Here’s one of my favorite quotes that pertains to one possible future for our world:

“We risk being the best informed society that ever died of ignorance.” – Rubin

Hmmm. I suspect we will all need to be part of the solution to avoid the path we are on.

I loved Coleen’s recommendation: if everything in our news diet feels great, then we need to branch out. We all lose when our perspectives are myopic. We do learn more when we reach past our comfort zones.

Let’s battle our biases.

17 minutes

#DialogueCoffee: Why We Need More Difficult Conversations

The world can feel pretty divided right now, but we have a fix for you. It's a technique called #DialogueCoffee and it makes talking to someone with an opposing viewpoint on the world a little easier (and much much more rewarding). Here's the story of how it came to be!

Read More

Stay open, curious and optimistic!

~ Dr. Lynda

Want more smart, insightful content here?

To explore our archive of articles focusing on how amazing our world is,  head over to our sidebar and give our “Surprise Me!” button a try! (Or, just click that link!) Oh, and make sure you subscribe below so that you can have a new conversation starter delivered to your inbox every day!

You can join us on our mission to prove that it’s still an amazing world by supporting us on Patreon, where you can also get access to exclusive content. If that isn’t your style, you can help by reading and sharing our content with friends and family. The more eyeballs you can help us reach, the more positivity we can all spread together. Thanks for stopping by today!

SUPPORT US ON PATREON!       CHECK OUT OUR LIBRARY!

Notes:

  1. “The History of News in Five Minutes.” YouTube. Future Journalism Project Media Lab, 09 Aug. 2012. Web. 12 Nov. 2016. <https://www.youtube.com/watch?v=_eNCJrW62WY>.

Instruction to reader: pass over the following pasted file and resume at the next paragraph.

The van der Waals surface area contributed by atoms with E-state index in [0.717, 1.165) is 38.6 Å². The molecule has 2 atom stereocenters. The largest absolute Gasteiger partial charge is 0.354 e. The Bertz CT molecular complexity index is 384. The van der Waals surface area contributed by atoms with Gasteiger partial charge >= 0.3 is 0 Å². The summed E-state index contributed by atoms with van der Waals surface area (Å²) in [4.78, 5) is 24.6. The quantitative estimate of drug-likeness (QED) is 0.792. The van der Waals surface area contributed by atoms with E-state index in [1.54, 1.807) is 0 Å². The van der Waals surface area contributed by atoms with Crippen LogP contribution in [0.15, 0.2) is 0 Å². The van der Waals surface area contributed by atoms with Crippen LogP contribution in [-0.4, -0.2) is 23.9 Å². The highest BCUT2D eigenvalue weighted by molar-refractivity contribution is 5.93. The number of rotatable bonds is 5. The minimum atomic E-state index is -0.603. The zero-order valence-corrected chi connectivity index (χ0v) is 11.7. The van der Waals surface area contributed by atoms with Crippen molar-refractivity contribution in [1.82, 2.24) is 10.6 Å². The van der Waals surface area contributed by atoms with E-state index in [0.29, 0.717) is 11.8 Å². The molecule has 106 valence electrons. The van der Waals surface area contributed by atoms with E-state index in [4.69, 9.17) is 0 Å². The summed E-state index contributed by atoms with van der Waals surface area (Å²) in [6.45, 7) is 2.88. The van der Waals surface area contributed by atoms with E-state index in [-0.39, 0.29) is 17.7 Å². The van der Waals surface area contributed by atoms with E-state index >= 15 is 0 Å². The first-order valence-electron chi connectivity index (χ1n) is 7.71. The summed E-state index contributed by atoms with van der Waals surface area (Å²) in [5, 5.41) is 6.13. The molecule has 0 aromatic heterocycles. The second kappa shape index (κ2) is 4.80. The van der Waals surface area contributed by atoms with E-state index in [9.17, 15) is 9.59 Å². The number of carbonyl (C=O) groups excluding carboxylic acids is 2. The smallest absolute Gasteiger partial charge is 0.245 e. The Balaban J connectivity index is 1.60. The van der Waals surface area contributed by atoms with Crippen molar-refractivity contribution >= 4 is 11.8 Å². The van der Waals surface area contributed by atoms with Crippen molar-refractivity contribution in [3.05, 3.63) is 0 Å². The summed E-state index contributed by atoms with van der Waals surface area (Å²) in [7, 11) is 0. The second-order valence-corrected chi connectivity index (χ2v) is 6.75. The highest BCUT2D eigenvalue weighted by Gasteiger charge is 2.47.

2. Christie, Coleen. “Fixing the News | Coleen Christie | TEDxVancouver.” YouTube. TEDx Talks, 03 Mar. 2015. Web. 12 Nov. 2016. <https://www.youtube.com/watch?v=NwmGTM5Py8Y>.

Dr. Lynda is a dentist, artist, global traveler, and philanthropist who looks for potential and shares it with the world. Hear her latest conversations with thought leaders on the Conspiracy of Goodness Podcast--new episodes every Wednesday!

In this Circle

Sam Berns and His Happiness Secrets

17 minutes

[ Curators' Best ]

By Dr. Lynda

Have you heard 17 year old, Sam Berns' secrets to a happy life? I watch this TED Talk periodically as a refresher course, no matter how busy I am - and maybe because of that. See why!
Read More

Cultural Beauty: Before They Pass Away

24 minutes

[ Books ]

By Dr. Lynda

World renowned photographer Jimmy Nelson traveled to 35 isolated countries over a few years and documented what he calls "The Most Beautiful People." Learn how his story proves the value of noticing "happy accidents."
Read More

Generosity: To Give Without Reason

23 minutes

[ Food ]

By Dr. Lynda

Generosity can be joyously large, or it can be breathtakingly simple and personal. Today we look at Narayanan Krishnan, a man who inspires us to give for no reason other than to lift the spirits of others.
Read More

What 83,000 Brain Scans Teach Us!

16 minutes

[ Curators' Best ]

By Dr. Lynda

What if we were able to treat anxiety, depression, or ADHD by looking inside of our brains? This form of diagnostic imaging is now a reality, and it is helping doctors treat patients more effectively than ever before.
Read More

Practicing Practical Compassion with the Shoe That Grows

19 minutes

[ Conspiracy of Goodness ]

By Dr. Lynda

Have you seen The Shoe That Grows? This genius idea is changing lives across the globe and it didn't come from a millionaire or a world-renowned inventor but a real person just like us! Here's his story!
Read More

The Power of Giving People a “Lollipop Moment”

9 minutes

[ Conspiracy of Goodness ]

By Dr. Lynda

Heard anything about "Lollipop Moments"? Here's an amazing metaphor to remember how easy it is to fundamentally improve someone's life with just a simple turn of a phrase!
Read More

Turning Apples into Ears: Creativity in the Lab

20 minutes

[ Art ]

By Dr. Lynda

What if we let creativity and play mix with science? Here's a lab that is doing just that, and in doing so coming up with incredible discoveries, like the ability to turn apples into ears...
Read More

Can We “Fix” the Problem with News?

22 minutes

[ Business ]

By Dr. Lynda

How does the "news" effect our biases, or vice versa? Can we create a better world if we are all in our biased corners? Here's a way forward...
Read More

The Ocean Cleanup Project

23 minutes

[ Conservation & Sustainability ]

By Dr. Lynda

At only 19 years old, Boyan Slat of the Netherlands developed an ocean cleanup array which has removed over 7 million tons of plastic from the ocean. Learn more about The Ocean Cleanup Project and how you can help in today's important feature.
Read More